Thursday, November 18, 2010

"C'est pas moi qui décide."

**Article written for "La Une," Dickinson en France's monthly newsletter.

Ever since my arrival to france, I've been on a mission to sample as many french delicacies as possible. Independently, I have discovered french pastries, cheeses, wine, vegetables, fruit, and crepes. My host family has exposed me to rabbit, kidney, liver, duck, and countless sausages. Anywhere I turn, there is no shortage of delicious food. Even "malbouffe", such as master crumble and kebab, is better than their american counterparts.

One strange difference between American and French food relates to decision making. In America, you enter a sandwich shop, choose from various toppings, and the person behind the counter makes your sandwich. It's your sandwich, you decide how you want it. In the words of burger king "Have it your way". In a restaurant, people make all kinds of crazy requests. More cheese, undercooked, no onions, french fries instead of salad. In any case, the server will graciously bend to your will and make the change. On one hand, people are able to order the food that they want. Unfortunately, many customers take advantage of the system.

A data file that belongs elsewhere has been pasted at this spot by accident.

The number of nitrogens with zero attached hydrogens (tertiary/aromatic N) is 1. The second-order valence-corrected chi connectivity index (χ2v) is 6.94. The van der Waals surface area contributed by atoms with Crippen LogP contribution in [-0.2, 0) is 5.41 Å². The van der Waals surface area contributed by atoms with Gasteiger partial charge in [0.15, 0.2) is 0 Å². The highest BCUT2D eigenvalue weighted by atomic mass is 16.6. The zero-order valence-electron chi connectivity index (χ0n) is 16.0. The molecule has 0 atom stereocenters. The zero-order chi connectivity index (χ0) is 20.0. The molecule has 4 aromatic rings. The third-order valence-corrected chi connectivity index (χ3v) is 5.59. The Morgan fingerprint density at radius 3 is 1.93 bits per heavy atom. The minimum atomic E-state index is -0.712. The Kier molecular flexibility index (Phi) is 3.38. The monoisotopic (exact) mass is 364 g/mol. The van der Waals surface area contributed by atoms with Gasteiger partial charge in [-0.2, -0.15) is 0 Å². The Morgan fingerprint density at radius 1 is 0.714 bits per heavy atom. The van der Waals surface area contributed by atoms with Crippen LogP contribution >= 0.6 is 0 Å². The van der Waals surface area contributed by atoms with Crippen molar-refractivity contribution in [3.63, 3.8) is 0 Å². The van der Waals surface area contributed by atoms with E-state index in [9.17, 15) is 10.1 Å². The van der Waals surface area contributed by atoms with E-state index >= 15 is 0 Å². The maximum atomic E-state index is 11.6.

France does not abide by the same customer service policies. In a sandwich shop, your choices are pre-made. In a restaurant, options may be offered, but there is little to no flexibility. A specific request will earn you strange glances. If you explain in detail what you want, the server will nod and make a note, but no change will be made.

In my opinion, this cultural difference has evolved from the perception of the "expert." In America, "the customer is always right." In France, the chef is the culinary expert, and no customer is going to usurp that power. Luckily for me and my fellow consumers, the food is always amazing. I am content to leave the responsability of creating tasty food to the French experts.

*translated from French.

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